- 4 large egg yolks (see notes)
- 1/4 cup sugar (1 3/4 ounces; 50g)
- 1/4 cup (60ml) Vin Santo or other sweet, fortified wine such as Marsala (see notes)
- Pinch kosher salt
- Fresh lemon juice, to taste (optional)
Zabaglione ( ie Sabayon ) is an absolutely dreamy dessert sauce, fitting for anything from fresh fruit to bread pudding, from cake or panettone, to some biscotti or amaretti.
With three basic ingredients and a bit of practice at whisking over a water bath, you are rewarded with a warm, boozy, egg-y cloud of deliciousness, the down comforter of the dolci universe.
The list of ingredients for zabaglione may be short, but the devil is in the details. Start off with selecting the right bowl.
Copper conducts the heat from the boiling water bath efficiently and evenly, allowing you to control the cooking process. If you don’t have a copper bowl, glass is the next best choice; its insular properties prevent the zabaglione from overcooking in spots. The goal is to create heavenly, luxurious foam.
Zabaglione Cooking Technique: Simmer and Whisk
The first step of making zabaglione is bringing your pot of water to a simmer and combining the ingredients off-heat. Remember the golden rule: Never dump sugar on egg yolks and hesitate or walk away, even for a few seconds. The sugar will “burn” the yolks, creating hard, unpleasant clumps that won’t dissolve. Whisk in the wine or combination of wine and spirits, a wee pinch of salt, and if necessary, the lemon juice. Whisk the ingredients together off heat to create a foamy texture that will give you a good head start.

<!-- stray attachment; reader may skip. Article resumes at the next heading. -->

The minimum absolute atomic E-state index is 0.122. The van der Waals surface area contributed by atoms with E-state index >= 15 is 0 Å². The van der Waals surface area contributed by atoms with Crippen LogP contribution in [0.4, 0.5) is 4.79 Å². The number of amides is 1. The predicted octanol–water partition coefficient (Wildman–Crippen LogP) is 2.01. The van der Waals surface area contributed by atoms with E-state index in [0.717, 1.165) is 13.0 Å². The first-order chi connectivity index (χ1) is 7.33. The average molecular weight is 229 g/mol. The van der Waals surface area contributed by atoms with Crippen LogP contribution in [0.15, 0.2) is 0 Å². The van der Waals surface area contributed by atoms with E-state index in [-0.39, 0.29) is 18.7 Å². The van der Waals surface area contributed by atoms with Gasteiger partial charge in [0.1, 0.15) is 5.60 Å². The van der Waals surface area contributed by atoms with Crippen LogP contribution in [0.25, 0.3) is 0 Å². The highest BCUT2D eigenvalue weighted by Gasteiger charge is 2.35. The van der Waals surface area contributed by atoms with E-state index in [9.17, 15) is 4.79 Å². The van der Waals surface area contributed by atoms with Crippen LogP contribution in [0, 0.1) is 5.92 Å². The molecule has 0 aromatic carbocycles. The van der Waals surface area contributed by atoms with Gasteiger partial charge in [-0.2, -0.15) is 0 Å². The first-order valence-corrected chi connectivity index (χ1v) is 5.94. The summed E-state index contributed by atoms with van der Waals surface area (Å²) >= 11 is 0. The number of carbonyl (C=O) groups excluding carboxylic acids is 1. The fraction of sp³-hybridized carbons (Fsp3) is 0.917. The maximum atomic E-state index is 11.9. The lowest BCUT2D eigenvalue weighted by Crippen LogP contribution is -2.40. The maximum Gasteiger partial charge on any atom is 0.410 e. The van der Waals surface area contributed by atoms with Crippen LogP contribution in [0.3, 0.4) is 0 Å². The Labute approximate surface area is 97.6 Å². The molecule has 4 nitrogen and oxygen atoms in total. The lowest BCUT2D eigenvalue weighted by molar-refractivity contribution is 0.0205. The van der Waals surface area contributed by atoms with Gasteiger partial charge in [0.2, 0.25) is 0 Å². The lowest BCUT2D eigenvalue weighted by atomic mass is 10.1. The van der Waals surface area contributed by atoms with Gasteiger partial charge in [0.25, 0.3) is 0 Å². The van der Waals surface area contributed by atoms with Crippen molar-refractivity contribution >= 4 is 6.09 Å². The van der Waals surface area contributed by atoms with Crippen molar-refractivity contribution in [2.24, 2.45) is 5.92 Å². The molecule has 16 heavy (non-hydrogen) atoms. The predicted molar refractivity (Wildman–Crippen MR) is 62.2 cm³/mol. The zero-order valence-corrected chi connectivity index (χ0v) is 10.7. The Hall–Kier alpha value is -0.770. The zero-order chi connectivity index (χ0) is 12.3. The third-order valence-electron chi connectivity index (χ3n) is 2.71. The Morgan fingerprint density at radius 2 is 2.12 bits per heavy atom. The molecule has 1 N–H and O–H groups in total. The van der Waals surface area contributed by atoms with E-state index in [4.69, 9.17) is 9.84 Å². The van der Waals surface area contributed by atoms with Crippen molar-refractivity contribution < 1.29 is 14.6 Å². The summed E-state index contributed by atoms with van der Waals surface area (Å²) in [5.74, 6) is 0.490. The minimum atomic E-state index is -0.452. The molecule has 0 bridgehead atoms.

We often do this with our Teodoro Port, with the addition of a tiny amount of lemon juice !
The goal is to incorporate air into the zabaglione as you cook those yolks. This isn’t the time to change the TV channel or answer the phone; you’re pretty much stuck there until it is done.
There are signs to look for that will signal it is almost done: The whisk will leave tracks in the zabaglione as it moves through it, and it will mound easily. At this point, I start to perform my 8-second test: Lift the whisk up and let some of the zabaglione fall back onto itself. Count how long it takes before the fallen shape flattens, and when that point reaches 8 seconds, you’re done. Take the bowl off the heat and place it on a folded kitchen towel on the counter.
Wait, you’re not done. Keep whisking. That’s right, keep whisking. It is necessary bring the temperature down a bit, which will help the zabaglione thicken further. Serve warm or at room temperature, to get the full impact of boozed-up egg.